A: It’s the ability to capture a consumer’s attention, even if only for a couple of seconds, and drive them to your web site, storefront, or their own phone to call and speak with you.
In a world where consumers are inundated with ads everywhere they look—web sites, taxi cabs, newspapers, magazines, billboards, etc–it is of the utmost importance to make your design, and message, stand out. You only have a few nanoseconds to make an impression that will—if done correctly—cause an action, or reaction, on the part of the consumer.
While advertising does need to be tailored to the audience, medium and purpose to which it is directed, there are a few basic rules to follow:
1. KEEP IT CLEAN. The more complicated the design the more likely it is for eyes to scan right over it.
2. LESS REALLY IS MORE. When it comes to copy, animation, and colors revert back to that old adage from lower school: Keep It Simple Stupid. This is particularly true of internet advertising. The goal of an ad is to pique someone’s interest enough that they click on your ad to learn more. By keeping the copy tight, and maybe even a little bit ambiguous in some cases, you will garner more clicks to your web site where you have an infinite amount more space to explain your message.
Think of it like this: If Baskin & Robbins didn’t provide a free taste of ice creams, would you ever have anything besides your ‘ole faithful flavor? By providing that little bit for you to sample, they’ve piqued your interest to possibly buy a whole scoop. Just like by giving a little bit of intriguing info on your ad, you will catch someone’s attention and make them want to learn more, which in turn can yield to more sales for your company.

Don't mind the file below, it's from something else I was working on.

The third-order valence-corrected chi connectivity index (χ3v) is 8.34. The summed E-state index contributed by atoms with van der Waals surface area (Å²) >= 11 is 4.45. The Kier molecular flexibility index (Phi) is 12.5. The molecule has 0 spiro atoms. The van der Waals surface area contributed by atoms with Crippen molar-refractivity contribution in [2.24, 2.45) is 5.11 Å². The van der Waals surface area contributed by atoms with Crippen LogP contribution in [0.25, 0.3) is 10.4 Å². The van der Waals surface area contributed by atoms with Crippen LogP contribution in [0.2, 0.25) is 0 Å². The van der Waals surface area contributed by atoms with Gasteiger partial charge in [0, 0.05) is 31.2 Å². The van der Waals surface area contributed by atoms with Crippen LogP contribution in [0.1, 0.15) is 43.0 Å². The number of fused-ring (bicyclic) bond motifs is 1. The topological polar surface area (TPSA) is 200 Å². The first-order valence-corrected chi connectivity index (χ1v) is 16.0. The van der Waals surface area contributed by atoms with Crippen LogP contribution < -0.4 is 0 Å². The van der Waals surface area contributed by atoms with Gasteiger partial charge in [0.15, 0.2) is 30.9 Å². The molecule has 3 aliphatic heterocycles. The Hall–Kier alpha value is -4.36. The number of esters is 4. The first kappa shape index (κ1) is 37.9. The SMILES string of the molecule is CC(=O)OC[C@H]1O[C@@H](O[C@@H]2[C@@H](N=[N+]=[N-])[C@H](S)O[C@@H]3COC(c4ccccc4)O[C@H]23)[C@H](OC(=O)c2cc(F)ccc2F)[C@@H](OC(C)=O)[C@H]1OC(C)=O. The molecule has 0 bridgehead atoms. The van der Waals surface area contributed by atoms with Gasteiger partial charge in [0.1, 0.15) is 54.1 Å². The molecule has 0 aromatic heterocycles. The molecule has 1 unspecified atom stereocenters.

3. WHEN IN DOUBT, CONSULT AN EXPERT. No one is a master of everything, so to makes sure you get the most out of your advertising dollars, look to those who work in the industry for advice.
I often come across clients who think they know exactly what they want in their advertising, yet the statistical results fail to deliver what they are after. This is where I come in to work with them on changing copy, photos, layout, etc. to build a better ad. The client may only design one or two ads they use for all of their marketing and advertising purposes, but those of us in the profession work with hundreds of clients developing many different ads for different purposes. The volume and diversity of designs provides us the benefit of knowing what does and doesn’t work depending on the end goal of each company.
For some more examples of effective ads, check out my graphics portfolio here.
**Photos courtesy of Pizza Solutions.